From recent statements in support of Ahmed Naji, sentenced to two years in prison for the publication of an excerpt of his novel in Akhbar al-Adab magazine:
Poet Iman Mersal, from “The Police and Citizens’ Hair,” on Mada Masr
In fact, every time I encounter a call for solidarity against attacks on freedom of speech, my initial feeling of support is often clouded by tension, and a sense of irony and despair. As in the case of younger writers, such as Ahmed Naji, who was sentenced to two years in prison on February 20, 2016, on charges of public indecency in relation to the publishing of a chapter of his novel Istikhdam al-Hayah (The Use of Life), I can’t help but think that most of our intellectuals do not show the same enthusiastic support for the wider abuse of human rights. It is as if support for freedom of intellectual expression is an easier and safer path. I imagine that Naji himself is laughing in prison at some of those defending his creative rights, while justifying the murder and imprisonment of political opponents and permitting police brutality, or denying cases of forced disappearance by President Abdel Fattah al-Sisi’s government.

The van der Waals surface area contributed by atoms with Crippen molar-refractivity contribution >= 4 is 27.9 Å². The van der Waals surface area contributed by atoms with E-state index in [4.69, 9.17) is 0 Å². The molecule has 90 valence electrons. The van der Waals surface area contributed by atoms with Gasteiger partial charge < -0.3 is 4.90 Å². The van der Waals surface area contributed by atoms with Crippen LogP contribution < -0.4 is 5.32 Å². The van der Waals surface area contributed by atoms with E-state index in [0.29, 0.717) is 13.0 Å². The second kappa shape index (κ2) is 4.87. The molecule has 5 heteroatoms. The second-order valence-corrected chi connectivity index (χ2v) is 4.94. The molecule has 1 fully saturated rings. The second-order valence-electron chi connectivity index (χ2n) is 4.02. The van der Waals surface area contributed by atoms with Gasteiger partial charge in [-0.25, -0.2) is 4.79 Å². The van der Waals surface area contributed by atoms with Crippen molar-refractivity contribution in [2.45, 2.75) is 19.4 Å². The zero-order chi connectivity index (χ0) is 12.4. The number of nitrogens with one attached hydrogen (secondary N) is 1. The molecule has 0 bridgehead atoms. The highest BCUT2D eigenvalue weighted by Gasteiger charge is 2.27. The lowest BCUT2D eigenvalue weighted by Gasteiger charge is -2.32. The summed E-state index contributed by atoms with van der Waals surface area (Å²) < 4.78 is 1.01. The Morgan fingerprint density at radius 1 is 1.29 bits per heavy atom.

Political analyst Abdallah El Sennawy, as part of the “Imagination on Trial” campaign
When you confiscate creative work and imagination, it is like confiscating the right to life.
Artist Mohamed Abla, member of the Constitutional Committee, as part of the “Imagination on Trial” campaign:
The sentence issued against Ahmed Naji is in clear violation of the constitution.
Novelist Sonallah Ibrahim, as part of the “Imagination on Trial” campaign
The ruling is part of a raging battle in the public sphere where we see the brutality of groups in authority… Groups that want to destroy and avenge what happened during the revolution, to destroy any victories we may have had.